Glycine is the smallest amino acid, one of the building blocks of proteins. It also acts as a neurotransmitter in the brain, allowing neurons to communicate with each other and modulate neuronal activity. Many researchers have focused on increasing glycine levels at synapses to find an effective treatment for schizophrenia. This could be done using inhibitors targeting glycine transporter 1 (GlyT1), a protein found in neuronal cell membranes and responsible for glycine uptake in neurons. However, the development of such drugs has been hampered because the 3D structure of GlyT1 was not known.
To determine the structure of GlyT1, researchers from the Danish Translational Neuroscience Research Institute (DANDRITE), which is part of the EMBL Nordic Association for Molecular Medicine, F. Hoffmann-La Roche, EMBL Hamburg, the University of Zurich, the Aarhus University, and Linkster Therapeutics joined forces. “This project required multidisciplinary collaboration and unique expertise from different laboratories over several years,” says Azadeh Shahsavar, first author of the study and now assistant professor at DANDRITE. He performed the measurements for the study during his time as a postdoc in the EMBL Interdisciplinary Postdocs (EIPOD) program, during which he worked at EMBL Hamburg, DANDRITE and Roche.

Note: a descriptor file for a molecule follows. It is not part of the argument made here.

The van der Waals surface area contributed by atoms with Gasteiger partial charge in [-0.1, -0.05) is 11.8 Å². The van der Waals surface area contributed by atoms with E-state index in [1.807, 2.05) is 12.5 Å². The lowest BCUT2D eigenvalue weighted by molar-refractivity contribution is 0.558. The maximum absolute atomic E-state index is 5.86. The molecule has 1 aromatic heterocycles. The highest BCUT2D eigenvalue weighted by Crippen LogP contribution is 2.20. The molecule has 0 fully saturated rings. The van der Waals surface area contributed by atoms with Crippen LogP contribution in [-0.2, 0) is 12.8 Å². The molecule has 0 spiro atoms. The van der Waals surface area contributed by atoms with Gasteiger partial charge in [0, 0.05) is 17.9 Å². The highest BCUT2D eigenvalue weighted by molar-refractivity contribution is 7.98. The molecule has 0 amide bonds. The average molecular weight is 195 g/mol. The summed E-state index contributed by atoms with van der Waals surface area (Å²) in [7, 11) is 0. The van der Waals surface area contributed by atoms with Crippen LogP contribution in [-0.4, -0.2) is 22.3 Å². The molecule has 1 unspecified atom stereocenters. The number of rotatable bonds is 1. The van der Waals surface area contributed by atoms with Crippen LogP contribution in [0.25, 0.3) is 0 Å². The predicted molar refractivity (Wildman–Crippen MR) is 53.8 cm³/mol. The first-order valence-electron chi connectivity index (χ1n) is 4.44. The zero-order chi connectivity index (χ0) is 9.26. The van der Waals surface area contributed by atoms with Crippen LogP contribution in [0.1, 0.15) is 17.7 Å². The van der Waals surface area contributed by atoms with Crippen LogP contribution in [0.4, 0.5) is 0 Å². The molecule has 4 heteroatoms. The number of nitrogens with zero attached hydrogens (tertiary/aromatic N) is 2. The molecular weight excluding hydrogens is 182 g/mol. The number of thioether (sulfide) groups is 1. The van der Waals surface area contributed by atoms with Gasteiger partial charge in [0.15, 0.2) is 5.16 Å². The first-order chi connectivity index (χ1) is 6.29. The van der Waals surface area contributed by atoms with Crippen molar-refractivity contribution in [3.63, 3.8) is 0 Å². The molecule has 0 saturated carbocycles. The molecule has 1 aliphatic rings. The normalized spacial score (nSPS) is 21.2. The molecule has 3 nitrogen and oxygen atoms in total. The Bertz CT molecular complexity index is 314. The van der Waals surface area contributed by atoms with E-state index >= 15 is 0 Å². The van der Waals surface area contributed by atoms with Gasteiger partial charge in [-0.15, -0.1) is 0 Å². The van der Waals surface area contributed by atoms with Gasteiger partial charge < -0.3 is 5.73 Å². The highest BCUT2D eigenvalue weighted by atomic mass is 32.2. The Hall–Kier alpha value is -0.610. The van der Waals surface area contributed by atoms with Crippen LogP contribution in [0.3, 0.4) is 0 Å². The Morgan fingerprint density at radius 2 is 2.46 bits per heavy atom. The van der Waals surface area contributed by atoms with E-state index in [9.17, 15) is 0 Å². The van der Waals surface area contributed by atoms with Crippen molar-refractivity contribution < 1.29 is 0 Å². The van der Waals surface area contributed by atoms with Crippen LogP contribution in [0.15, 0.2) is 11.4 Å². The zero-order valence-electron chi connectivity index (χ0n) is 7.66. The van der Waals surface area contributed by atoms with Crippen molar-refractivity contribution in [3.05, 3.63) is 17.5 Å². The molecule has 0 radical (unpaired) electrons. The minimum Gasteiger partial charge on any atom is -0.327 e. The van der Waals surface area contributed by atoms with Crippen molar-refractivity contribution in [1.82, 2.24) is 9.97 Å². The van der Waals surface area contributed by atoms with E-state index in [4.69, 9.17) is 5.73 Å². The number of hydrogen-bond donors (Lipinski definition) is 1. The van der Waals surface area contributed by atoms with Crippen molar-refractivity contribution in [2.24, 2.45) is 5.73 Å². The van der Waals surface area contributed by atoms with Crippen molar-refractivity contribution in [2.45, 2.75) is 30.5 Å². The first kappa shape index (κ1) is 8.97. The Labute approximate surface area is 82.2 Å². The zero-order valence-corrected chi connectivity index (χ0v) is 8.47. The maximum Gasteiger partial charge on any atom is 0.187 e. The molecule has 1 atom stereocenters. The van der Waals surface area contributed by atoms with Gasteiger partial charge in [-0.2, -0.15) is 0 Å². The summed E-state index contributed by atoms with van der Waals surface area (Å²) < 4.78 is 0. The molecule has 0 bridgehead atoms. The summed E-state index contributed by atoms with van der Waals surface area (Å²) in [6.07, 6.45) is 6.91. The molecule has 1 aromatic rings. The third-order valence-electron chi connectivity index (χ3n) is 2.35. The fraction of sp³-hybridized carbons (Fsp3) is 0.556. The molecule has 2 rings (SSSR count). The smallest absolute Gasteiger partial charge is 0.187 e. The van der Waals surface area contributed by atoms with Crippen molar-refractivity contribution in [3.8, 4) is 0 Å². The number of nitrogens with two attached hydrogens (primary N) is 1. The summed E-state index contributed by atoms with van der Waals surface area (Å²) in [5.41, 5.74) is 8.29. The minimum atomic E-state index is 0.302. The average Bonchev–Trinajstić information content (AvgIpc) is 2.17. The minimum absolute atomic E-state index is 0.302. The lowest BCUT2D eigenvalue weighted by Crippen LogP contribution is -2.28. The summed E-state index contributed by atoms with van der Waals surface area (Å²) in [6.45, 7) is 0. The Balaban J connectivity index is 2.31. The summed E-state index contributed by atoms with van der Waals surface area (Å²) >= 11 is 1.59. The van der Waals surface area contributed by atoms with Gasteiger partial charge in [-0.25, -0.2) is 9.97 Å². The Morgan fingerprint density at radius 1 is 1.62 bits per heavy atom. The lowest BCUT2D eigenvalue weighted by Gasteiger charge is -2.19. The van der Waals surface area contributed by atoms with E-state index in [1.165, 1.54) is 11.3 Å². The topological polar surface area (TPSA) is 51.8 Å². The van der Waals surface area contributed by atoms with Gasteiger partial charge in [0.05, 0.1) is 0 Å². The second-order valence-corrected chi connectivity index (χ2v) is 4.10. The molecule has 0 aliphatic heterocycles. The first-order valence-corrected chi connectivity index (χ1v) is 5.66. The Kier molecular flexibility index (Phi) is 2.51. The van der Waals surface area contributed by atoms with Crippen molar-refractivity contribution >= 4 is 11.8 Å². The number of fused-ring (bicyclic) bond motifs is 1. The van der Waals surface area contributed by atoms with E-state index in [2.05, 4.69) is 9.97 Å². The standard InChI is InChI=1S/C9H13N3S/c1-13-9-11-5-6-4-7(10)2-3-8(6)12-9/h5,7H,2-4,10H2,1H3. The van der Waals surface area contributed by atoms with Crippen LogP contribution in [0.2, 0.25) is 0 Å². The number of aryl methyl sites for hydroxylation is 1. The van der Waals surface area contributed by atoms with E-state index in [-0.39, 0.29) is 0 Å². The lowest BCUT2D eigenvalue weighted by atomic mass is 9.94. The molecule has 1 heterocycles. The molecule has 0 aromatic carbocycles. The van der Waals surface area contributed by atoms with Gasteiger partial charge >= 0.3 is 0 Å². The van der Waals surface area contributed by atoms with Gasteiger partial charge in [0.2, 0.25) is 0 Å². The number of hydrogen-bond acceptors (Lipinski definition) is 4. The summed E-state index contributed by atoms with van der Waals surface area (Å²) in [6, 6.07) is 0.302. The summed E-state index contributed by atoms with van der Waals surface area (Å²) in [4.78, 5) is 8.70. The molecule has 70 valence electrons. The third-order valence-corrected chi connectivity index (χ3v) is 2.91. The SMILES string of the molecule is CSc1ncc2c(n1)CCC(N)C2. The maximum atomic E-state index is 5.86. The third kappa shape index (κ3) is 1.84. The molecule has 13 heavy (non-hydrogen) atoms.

Poul Nissen, Director of DANDRITE and Principal Investigator of the study, comments: “We are immensely grateful for the EMBL EIPOD scheme and the Nordic EMBL Association for keeping us on the right track for so long and allowing us to explore very difficult approaches. without him, and without Azadeh’s persistence, of course! “
Overcoming Challenges When Studying Glycine Transporter 1
GlyT1 turned out to be particularly difficult to study, because it is unstable when removed from the cell membrane. To stabilize it, the scientists combined several approaches, such as creating more stable variants of the protein. To trap the transporter in a clinically relevant state, the team used a Roche-created chemical that binds and stabilizes GlyT1 from the inside, and they designed a synthetic mini-antibody (sybody) that binds it from the outside.
The scientists tested 960 different conditions and managed to obtain GlyT1 crystals in one of them. “The crystals were very small and difficult to image. We chose to measure them at EMBL Hamburg’s P14 beamline, which is well suited for challenging experiments like this,” says Azadeh. The X-ray beam at P14 is particularly strong and focused, and its equipment has features designed to work with crystals of even micrometer size. However, the quality of the crystals was variable, making data collection difficult. Ultimately, Azadeh’s perseverance paid off. “I remember when I saw the electron density of the inhibitor for the first time. I was so excited that I couldn’t sleep for two nights,” she says. “You live for those rewarding moments.”